Health & Safety

Let there be light

By Mark Nicholson

April 2019

Treat your team to better warehouse lighting

Upgrading your warehouse or factory lighting system is not just a way of saving on energy and maintenance costs. It could be the key to a happier, healthier and more effective workforce. Mark Nicholson examines the potential benefits and advises on how to maximise them.

One of the most basic reasons for lighting a workplace well is to ensure hazards are visible. Related to this is a need for even distribution of light, so there are no sudden changes when moving from one area to the next.

To do their job effectively, workers must be able to see objects clearly and, where necessary, distinguish between different colours. Their vision should not be obscured by direct or reflected glare, and they should not be subjected to the discomfort of flickering lights.

These factors can easily result in problems like eyestrain, headaches and migraine, or in further ‘sick building syndrome’ (SBS) symptoms such as fatigue, irritability and poor concentration. At the very least, improving the quality of light will enhance your employees’ comfort and sense of wellbeing. At best, it will reduce sickness absence and increase productivity.


A complete LED refit at the Cat® Lift Trucks premises in Järvenpää greatly improved light quality, from ceiling to floor. Photo: Signify

Compare benefits

Today, most warehouse and factory lighting upgrades involve switching from HID (high-intensity diode) or fluorescent systems to LED (liquid-emitting diode). Each has advantages and disadvantages, which should be researched before buying, but LED tends to win on energy efficiency and extremely long lamp service life. Although LED’s initial purchase price is higher, the investment is usually recovered within a few years through lower electricity bills.

Environmentally conscious staff will be happy to know that LED lights have a lower carbon footprint. With their much greater lifespan and resistance to breakage, they also reduce material wastage – and there are no highly toxic substances to dispose of when they finally expire. Low UV radiation levels are another bonus.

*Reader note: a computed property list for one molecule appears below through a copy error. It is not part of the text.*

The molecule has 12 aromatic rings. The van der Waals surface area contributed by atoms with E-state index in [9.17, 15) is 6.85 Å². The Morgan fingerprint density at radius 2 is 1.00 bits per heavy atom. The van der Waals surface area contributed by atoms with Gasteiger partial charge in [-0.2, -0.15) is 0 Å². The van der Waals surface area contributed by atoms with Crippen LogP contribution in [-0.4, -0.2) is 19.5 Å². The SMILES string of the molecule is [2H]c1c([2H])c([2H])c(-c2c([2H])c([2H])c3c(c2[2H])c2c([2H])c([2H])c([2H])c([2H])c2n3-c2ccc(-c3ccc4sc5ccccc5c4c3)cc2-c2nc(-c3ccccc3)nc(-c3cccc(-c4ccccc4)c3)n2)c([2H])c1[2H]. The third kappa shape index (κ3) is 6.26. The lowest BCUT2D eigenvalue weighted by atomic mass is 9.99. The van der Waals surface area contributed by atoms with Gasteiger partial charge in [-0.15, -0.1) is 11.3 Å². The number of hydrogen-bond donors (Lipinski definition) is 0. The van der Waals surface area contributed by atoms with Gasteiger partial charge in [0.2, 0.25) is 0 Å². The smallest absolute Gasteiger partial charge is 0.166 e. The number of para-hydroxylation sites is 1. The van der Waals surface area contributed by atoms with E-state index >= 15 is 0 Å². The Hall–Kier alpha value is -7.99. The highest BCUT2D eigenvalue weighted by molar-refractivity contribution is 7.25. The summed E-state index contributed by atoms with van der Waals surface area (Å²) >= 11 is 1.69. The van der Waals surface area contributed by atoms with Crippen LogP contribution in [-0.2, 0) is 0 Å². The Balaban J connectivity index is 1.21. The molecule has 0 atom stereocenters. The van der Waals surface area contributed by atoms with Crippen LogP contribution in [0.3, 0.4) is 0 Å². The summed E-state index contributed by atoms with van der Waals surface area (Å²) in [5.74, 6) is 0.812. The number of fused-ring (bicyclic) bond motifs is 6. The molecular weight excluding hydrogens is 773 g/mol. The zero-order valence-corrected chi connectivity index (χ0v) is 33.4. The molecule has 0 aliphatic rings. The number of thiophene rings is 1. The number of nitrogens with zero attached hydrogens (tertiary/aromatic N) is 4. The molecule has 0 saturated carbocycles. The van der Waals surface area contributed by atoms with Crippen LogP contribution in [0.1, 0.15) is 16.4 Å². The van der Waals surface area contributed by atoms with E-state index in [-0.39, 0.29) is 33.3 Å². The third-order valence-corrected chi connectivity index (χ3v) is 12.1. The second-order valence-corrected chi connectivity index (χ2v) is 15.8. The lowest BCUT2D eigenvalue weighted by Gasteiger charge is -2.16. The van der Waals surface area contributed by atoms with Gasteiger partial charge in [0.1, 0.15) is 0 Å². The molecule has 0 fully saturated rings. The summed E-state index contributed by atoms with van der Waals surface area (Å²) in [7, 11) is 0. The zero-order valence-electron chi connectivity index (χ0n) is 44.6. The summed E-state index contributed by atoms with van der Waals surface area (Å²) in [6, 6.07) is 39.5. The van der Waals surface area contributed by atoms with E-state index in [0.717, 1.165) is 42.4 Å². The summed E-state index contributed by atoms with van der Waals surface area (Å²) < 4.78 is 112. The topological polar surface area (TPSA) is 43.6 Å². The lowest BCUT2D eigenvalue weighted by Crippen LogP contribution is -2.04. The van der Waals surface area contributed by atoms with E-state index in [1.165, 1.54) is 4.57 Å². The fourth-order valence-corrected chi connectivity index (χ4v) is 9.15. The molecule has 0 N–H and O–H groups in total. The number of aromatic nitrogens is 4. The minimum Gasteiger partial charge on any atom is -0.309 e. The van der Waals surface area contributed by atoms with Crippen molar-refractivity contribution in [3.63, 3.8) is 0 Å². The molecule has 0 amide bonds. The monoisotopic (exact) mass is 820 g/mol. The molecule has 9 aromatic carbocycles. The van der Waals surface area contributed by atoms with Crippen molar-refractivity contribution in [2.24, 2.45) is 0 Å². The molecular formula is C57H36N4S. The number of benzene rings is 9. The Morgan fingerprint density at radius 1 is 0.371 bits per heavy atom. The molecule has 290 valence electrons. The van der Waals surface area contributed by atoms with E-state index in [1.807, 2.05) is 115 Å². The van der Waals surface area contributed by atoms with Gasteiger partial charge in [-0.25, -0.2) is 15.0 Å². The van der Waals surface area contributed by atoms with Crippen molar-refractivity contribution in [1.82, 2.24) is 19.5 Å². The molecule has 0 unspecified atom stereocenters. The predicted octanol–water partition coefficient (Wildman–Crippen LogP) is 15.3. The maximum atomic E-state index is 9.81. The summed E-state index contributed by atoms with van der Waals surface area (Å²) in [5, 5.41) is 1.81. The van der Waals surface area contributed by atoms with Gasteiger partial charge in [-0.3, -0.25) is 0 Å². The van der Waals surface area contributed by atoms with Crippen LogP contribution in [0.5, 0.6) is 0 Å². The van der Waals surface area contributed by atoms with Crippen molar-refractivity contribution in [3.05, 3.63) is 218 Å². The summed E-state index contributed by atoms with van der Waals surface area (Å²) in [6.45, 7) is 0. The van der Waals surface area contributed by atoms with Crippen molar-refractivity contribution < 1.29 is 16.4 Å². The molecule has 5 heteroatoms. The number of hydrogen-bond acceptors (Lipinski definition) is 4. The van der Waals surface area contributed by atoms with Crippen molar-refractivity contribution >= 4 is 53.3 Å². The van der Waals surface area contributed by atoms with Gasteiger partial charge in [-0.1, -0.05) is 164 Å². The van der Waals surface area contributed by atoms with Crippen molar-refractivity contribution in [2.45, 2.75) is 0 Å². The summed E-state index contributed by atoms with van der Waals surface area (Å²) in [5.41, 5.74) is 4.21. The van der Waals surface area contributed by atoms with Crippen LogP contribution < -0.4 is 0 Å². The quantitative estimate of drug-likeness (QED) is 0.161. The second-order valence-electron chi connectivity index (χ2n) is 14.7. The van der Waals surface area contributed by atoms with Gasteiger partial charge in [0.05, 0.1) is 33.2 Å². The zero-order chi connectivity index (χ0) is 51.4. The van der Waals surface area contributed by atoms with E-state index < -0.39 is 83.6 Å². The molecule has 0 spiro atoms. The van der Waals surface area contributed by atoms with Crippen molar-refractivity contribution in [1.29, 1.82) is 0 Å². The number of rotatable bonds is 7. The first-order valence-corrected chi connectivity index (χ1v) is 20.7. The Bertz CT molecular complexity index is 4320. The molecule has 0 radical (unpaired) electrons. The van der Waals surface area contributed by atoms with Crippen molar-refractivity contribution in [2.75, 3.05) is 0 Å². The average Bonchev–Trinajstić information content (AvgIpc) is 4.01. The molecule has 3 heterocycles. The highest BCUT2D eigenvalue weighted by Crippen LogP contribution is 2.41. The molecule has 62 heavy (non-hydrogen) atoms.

LED health benefits claimed by some researchers include fewer headaches, increased learning performance and productivity, less stress and anxiety, and even regulation of sleep-wake cycles. There are counter-claims too. On balance, it seems that if the LED system is of a high quality, with the latest advances and the right configuration, it should have a positive impact.


To work effectively, workers must see objects clearly and with true colour visibility. Photo: Signify

Check for compatibility with your needs

For optimum results, your old lighting system should be completely replaced. If this is beyond your budget, there is the option of retrofitting LED lamps into your existing light fixtures. Complications here might include incompatibility with dimming mechanisms, and unwanted effects from the old lighting’s reflectors. Correct specification and installation of an LED retrofit requires specialist knowledge, so make sure your provider has the necessary expertise.

Beware of cheap imported LED products from the Far East and always go for good quality. The ‘colour temperature’ of white lights ranges from warm (yellow) to cool (blue), and your provider should discuss which is most suitable for your needs. Lighting also needs to be specified for the right level of brightness, from ceiling to floor, and positioned to avoid direct or reflected glare. If your building regularly experiences air temperatures well above 25°C, this needs to be considered when specifying a system.

LED lighting can be switched on and off instantly, with no delay for warming up and no need for a ‘rest’ before restarting. This makes it ideal for use with automatic on/off switches (motion-activated) and dimmers (linked to light sensors). For maximum energy savings, these should be included in the system.